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(5731) The reason that the siyum of Shmot (Ex 40:38) "Which on it Yisroel went from darkness to light" (Ber. Rabbah 3:5) - was "in all their journeys" ;

According to Rashi that "Because from the place of encampment they again journeyed, therefore, they are called journeys."

The reason that also the encampments of Bnei Yisroel have an advantage over the journeys. And also in Golus and Geulah  


The book of Shmos concludes with the words “in all their journeys.” The theme of the book is the story of how, as the Midrash says:1 “the Jewish people departed from darkness to light.” It stands to reason that the theme of Shmos should find expression in the words “in all their journeys,” inasmuch as “everything follows the conclusion.”2 What connection is there between “in all their journeys,” and “departing from darkness to light”?

The above-quoted Midrash must also be understood: Shmos begins by relating how the Jews entered Egypt, not how they left it. Why then does the Midrash describe the book as one whose theme is “departing from darkness to light”?

The simple meaning of “in all their journeys” refers not to the actual journeys, but to the encampments between journeys.3 The term journey is used, explains Rashi,4 “because they repeatedly journeyed on from their resting places.”

This, too, must be understood: The Gemara5 says that every stop made by the Jews in the desert was considered the final one, since it was G‑d who commanded them to stop. This being so, how is it possible to consider these stops as part of their journey?

We must perforce say that the stops are called journeys because each one — serving as it did as a stepping stone to the journey that followed — possessed not only permanence but also foreshadowed the future journey. Since each stop facilitated the ensuing journey, therefore in an internal and concealed manner the stops themselves became part of that journey.

The Alter Rebbe explains the verse6 “These are the journeys of the Jewish people who left Egypt…” in the following manner:7 Although physically the Jews left Egypt by dint of their first journey from Ramses to Sukkos, the plural “journeys” is used by Scripture to indicate that as long as the Jews had not yet reached the Promised Land they were still “in Egypt” — the word Egypt being etymologically related to “straits and limitations.” Thus, every journey on the way to the Promised Land was a “journey from Egypt.”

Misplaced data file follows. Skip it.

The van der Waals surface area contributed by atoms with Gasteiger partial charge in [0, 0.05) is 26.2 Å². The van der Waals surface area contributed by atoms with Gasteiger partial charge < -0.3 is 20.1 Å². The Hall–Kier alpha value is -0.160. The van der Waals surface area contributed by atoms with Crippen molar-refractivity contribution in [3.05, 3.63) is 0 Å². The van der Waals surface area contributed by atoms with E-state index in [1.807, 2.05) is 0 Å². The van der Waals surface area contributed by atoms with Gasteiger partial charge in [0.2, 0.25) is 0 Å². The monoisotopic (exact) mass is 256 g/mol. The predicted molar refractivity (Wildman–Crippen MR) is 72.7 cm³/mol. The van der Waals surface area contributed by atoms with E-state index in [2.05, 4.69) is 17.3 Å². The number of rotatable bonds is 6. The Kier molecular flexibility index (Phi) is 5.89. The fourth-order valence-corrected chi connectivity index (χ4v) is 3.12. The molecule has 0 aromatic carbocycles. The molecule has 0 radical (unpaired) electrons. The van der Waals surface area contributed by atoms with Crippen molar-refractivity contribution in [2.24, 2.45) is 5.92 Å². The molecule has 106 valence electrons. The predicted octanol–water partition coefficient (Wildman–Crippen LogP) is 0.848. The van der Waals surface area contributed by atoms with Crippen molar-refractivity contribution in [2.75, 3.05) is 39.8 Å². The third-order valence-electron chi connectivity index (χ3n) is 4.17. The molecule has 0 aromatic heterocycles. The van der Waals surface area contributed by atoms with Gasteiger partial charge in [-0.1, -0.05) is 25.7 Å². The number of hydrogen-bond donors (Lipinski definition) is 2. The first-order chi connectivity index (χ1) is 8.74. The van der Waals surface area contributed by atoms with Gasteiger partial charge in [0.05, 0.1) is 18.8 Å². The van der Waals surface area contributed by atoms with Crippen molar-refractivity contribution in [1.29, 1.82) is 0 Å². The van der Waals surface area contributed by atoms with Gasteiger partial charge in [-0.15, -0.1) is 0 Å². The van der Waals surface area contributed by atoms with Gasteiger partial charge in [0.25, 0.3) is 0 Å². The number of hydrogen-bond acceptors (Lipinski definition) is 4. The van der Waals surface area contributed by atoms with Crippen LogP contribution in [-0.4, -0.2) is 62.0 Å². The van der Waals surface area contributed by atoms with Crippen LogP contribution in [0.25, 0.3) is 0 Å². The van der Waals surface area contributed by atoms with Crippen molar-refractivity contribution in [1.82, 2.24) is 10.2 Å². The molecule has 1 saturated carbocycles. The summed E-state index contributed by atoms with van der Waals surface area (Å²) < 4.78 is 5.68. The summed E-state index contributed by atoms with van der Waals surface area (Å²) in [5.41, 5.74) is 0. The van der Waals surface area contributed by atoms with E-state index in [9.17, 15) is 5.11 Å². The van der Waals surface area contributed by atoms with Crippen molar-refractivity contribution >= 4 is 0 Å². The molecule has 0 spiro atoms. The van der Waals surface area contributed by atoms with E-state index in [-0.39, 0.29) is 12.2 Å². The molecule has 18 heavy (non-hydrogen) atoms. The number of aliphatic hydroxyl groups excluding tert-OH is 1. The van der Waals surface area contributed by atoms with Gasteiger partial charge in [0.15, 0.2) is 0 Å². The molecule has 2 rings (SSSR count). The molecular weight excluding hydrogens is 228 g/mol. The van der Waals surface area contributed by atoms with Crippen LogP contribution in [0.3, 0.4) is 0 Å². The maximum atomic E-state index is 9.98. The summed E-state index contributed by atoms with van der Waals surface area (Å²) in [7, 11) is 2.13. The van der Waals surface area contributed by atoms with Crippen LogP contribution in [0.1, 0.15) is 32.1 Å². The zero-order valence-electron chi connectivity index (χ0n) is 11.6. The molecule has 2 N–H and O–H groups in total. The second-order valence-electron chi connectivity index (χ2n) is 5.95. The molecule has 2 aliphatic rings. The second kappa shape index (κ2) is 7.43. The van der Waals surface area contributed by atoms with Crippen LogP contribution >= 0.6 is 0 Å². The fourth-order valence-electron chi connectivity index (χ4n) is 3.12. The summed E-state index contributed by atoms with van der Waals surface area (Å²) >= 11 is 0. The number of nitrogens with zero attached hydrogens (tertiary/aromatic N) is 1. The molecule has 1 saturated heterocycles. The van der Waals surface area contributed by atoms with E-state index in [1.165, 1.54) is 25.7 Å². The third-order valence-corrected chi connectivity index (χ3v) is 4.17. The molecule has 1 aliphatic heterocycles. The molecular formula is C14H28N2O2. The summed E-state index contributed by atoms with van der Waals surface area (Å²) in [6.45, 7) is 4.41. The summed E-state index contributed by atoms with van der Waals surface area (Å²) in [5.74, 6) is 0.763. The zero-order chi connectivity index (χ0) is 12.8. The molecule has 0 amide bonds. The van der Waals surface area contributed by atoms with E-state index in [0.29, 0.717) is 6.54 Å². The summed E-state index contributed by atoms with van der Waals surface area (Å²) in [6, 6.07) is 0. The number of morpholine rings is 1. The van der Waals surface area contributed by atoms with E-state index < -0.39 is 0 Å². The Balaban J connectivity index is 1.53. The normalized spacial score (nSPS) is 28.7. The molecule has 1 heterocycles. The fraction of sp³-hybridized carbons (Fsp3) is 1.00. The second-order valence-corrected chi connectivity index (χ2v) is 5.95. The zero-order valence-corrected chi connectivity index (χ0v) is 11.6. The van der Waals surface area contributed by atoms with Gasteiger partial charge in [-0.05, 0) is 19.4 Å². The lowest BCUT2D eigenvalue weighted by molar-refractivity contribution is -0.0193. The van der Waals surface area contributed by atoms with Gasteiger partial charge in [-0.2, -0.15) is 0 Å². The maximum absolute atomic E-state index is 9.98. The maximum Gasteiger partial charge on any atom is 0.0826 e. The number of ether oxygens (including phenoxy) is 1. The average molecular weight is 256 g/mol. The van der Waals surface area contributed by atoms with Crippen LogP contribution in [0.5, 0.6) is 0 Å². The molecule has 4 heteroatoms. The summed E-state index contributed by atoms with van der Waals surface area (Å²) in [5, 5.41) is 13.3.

We can now understand that the difference between the “journeys” and the “stops” was the difference between exile and liberation; While the Jews were actually coming closer to Eretz Yisrael they were in the process of leaving Egypt — liberation; while they encamped, their journey to the Promised Land was “put on hold” — a partial return to the state of exile.

Still and all, the verse also deems the “stops” to be part of the “journeys,” for the whole purpose of exile is the subsequent revelation of redemption.

The use of the phrase “in all their journeys” to describe the stops thus makes it clear that as even as the Jewish people began their descent into Egypt — described in the opening of Shmos — they were beginning their liberation from exile.

The whole book then is one of “departing from darkness into light.”
Based on Likkutei Sichos Vol. VI pp. 235-239.

1.  Bereishis Rabbah 3:5.
2.  Berachos 12a.
3.  See Shmos 40:35.
4.  Ibid. verse 38.
5.  Eruvin 55b.
6.  Bamidbar 33:1.
7.  Likkutei Torah, Masei 88c and onward.








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